The mouse mi locus encodes a transcription factor belonging to the basic-helix-loop-helix-leucine zipper family (hereafter, microphthalmia transcription factor [MITF]*) (1, 2). The mutant mi allele produces an abnormal MITF, in which 1 out of 4 consecutive arginines is deleted in the basic domain (hereafter, mi-MITF) (1, 3, 4). The mi-MITF is defective in DNA binding, nuclear translocation and transactivation of target genes (513). On the other hand, the mutant tg allele is a transgene insertion mutation in the 5′ flanking region of the MITF gene (1, 14). Although the coding region of the MITF gene was normal in C57BL/6 (B6)-tg/tg mice, no significant amount of MITF was detected in cultured mast cells (CMCs) derived from the spleen of B6-tg/tg mice (15).

Both B6-mi/mi and B6-tg/tg mice show microphthalmia, lack of melanocytes, and decrease of skin mast cells (16). B6-mi/mi mice show osteopetrosis, but B6-tg/tg mice do not (17). Most B6-mi/mi mice die on weaning due to the failure of teeth eruption caused by the osteopetrosis, whereas most B6-tg/tg mice survived to adulthood. The number of mast cells in skin tissues was comparable between B6-mi/mi and B6-tg/tg mice (one third that of B6-+/+ mice; reference 18). However, the decrease of heparin content in skin mast cells was observed only in B6-mi/mi mice (19).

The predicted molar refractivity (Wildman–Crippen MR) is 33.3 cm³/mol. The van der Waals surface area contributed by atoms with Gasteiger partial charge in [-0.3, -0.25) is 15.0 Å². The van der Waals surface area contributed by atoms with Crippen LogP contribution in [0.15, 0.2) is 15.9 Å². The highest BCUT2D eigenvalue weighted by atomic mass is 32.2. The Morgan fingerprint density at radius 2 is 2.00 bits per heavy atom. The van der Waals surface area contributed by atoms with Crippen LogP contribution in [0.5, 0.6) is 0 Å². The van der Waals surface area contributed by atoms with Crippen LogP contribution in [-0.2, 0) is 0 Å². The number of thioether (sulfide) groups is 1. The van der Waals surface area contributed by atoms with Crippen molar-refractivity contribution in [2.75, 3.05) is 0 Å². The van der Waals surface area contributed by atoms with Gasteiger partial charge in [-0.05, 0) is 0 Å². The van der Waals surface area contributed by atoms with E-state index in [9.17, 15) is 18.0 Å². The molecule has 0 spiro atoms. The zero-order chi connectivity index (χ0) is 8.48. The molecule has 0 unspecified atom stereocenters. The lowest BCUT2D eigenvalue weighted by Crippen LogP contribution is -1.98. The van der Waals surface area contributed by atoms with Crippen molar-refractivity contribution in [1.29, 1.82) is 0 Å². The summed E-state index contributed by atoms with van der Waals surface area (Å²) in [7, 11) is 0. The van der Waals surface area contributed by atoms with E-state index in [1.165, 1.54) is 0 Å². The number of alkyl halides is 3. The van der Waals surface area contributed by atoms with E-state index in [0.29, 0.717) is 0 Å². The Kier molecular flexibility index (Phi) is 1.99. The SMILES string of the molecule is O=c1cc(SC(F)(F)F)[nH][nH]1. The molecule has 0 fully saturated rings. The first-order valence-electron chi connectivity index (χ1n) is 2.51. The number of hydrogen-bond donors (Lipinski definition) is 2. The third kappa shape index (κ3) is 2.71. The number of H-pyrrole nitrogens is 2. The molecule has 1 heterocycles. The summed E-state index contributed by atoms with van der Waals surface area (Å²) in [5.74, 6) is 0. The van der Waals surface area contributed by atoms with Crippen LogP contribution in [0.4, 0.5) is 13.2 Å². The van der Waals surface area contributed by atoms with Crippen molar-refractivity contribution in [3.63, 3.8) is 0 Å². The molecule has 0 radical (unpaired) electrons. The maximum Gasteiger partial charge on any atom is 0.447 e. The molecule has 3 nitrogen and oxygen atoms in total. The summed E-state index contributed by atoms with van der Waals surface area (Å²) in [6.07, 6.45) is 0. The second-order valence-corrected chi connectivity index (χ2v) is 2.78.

Although mast cells develop before birth in the skin tissue of normal B6-+/+ mice, they develop after weaning in tissues other than the skin of B6-+/+ mice (20). As adult B6-tg/tg mice were easily obtained, we attempted to investigate development of mast cells in tissues other than the skin of B6-tg/tg mice. We found the lack of mast cells in the peritoneal cavity of adult B6-tg/tg mice.